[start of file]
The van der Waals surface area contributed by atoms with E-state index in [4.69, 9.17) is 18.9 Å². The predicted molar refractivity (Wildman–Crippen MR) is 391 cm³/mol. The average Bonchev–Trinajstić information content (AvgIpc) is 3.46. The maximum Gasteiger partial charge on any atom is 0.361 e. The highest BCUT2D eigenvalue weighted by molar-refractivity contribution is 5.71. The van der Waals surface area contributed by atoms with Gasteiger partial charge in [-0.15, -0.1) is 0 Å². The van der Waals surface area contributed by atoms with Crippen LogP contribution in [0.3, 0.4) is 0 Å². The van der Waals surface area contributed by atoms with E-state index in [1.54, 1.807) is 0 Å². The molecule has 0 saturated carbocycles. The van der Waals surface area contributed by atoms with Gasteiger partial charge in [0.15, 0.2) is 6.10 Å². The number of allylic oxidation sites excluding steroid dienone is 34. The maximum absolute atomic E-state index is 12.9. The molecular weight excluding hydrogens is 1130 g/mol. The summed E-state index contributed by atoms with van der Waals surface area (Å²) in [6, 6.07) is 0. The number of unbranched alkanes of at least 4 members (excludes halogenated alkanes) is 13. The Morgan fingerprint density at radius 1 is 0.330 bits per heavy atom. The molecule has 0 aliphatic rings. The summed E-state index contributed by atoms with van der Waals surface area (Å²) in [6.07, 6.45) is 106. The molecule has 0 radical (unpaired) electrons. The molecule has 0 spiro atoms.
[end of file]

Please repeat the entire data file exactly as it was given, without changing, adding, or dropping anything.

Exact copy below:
The van der Waals surface area contributed by atoms with E-state index in [4.69, 9.17) is 18.9 Å². The predicted molar refractivity (Wildman–Crippen MR) is 391 cm³/mol. The average Bonchev–Trinajstić information content (AvgIpc) is 3.46. The maximum Gasteiger partial charge on any atom is 0.361 e. The highest BCUT2D eigenvalue weighted by molar-refractivity contribution is 5.71. The van der Waals surface area contributed by atoms with Gasteiger partial charge in [-0.15, -0.1) is 0 Å². The van der Waals surface area contributed by atoms with Crippen LogP contribution in [0.3, 0.4) is 0 Å². The van der Waals surface area contributed by atoms with E-state index in [1.54, 1.807) is 0 Å². The molecule has 0 saturated carbocycles. The van der Waals surface area contributed by atoms with Gasteiger partial charge in [0.15, 0.2) is 6.10 Å². The number of allylic oxidation sites excluding steroid dienone is 34. The maximum absolute atomic E-state index is 12.9. The molecular weight excluding hydrogens is 1130 g/mol. The summed E-state index contributed by atoms with van der Waals surface area (Å²) in [6, 6.07) is 0. The number of unbranched alkanes of at least 4 members (excludes halogenated alkanes) is 13. The Morgan fingerprint density at radius 1 is 0.330 bits per heavy atom. The molecule has 0 aliphatic rings. The summed E-state index contributed by atoms with van der Waals surface area (Å²) in [6.07, 6.45) is 106. The molecule has 0 radical (unpaired) electrons. The molecule has 0 spiro atoms.